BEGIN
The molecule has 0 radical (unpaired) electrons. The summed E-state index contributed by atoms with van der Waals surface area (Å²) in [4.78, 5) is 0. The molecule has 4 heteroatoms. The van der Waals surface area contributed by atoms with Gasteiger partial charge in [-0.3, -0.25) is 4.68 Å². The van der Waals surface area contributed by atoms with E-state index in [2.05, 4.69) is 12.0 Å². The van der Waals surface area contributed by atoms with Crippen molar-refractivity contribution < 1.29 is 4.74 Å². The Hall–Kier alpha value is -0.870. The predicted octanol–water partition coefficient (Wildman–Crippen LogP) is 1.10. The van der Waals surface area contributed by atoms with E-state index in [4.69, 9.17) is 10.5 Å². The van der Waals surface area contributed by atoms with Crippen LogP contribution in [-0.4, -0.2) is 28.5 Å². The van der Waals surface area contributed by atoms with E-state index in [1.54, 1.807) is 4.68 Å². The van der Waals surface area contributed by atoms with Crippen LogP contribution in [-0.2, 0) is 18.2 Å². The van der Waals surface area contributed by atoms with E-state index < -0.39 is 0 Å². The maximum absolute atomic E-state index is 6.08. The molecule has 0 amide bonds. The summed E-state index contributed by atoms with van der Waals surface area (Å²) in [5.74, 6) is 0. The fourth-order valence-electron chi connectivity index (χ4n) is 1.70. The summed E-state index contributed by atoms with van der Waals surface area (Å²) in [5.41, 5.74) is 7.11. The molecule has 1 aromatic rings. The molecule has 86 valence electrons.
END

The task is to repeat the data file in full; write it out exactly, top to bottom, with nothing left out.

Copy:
The molecule has 0 radical (unpaired) electrons. The summed E-state index contributed by atoms with van der Waals surface area (Å²) in [4.78, 5) is 0. The molecule has 4 heteroatoms. The van der Waals surface area contributed by atoms with Gasteiger partial charge in [-0.3, -0.25) is 4.68 Å². The van der Waals surface area contributed by atoms with E-state index in [2.05, 4.69) is 12.0 Å². The van der Waals surface area contributed by atoms with Crippen molar-refractivity contribution < 1.29 is 4.74 Å². The Hall–Kier alpha value is -0.870. The predicted octanol–water partition coefficient (Wildman–Crippen LogP) is 1.10. The van der Waals surface area contributed by atoms with E-state index in [4.69, 9.17) is 10.5 Å². The van der Waals surface area contributed by atoms with Crippen LogP contribution in [-0.4, -0.2) is 28.5 Å². The van der Waals surface area contributed by atoms with E-state index in [1.54, 1.807) is 4.68 Å². The van der Waals surface area contributed by atoms with Crippen LogP contribution in [-0.2, 0) is 18.2 Å². The van der Waals surface area contributed by atoms with E-state index < -0.39 is 0 Å². The maximum absolute atomic E-state index is 6.08. The molecule has 0 amide bonds. The summed E-state index contributed by atoms with van der Waals surface area (Å²) in [5.74, 6) is 0. The fourth-order valence-electron chi connectivity index (χ4n) is 1.70. The summed E-state index contributed by atoms with van der Waals surface area (Å²) in [5.41, 5.74) is 7.11. The molecule has 1 aromatic rings. The molecule has 86 valence electrons.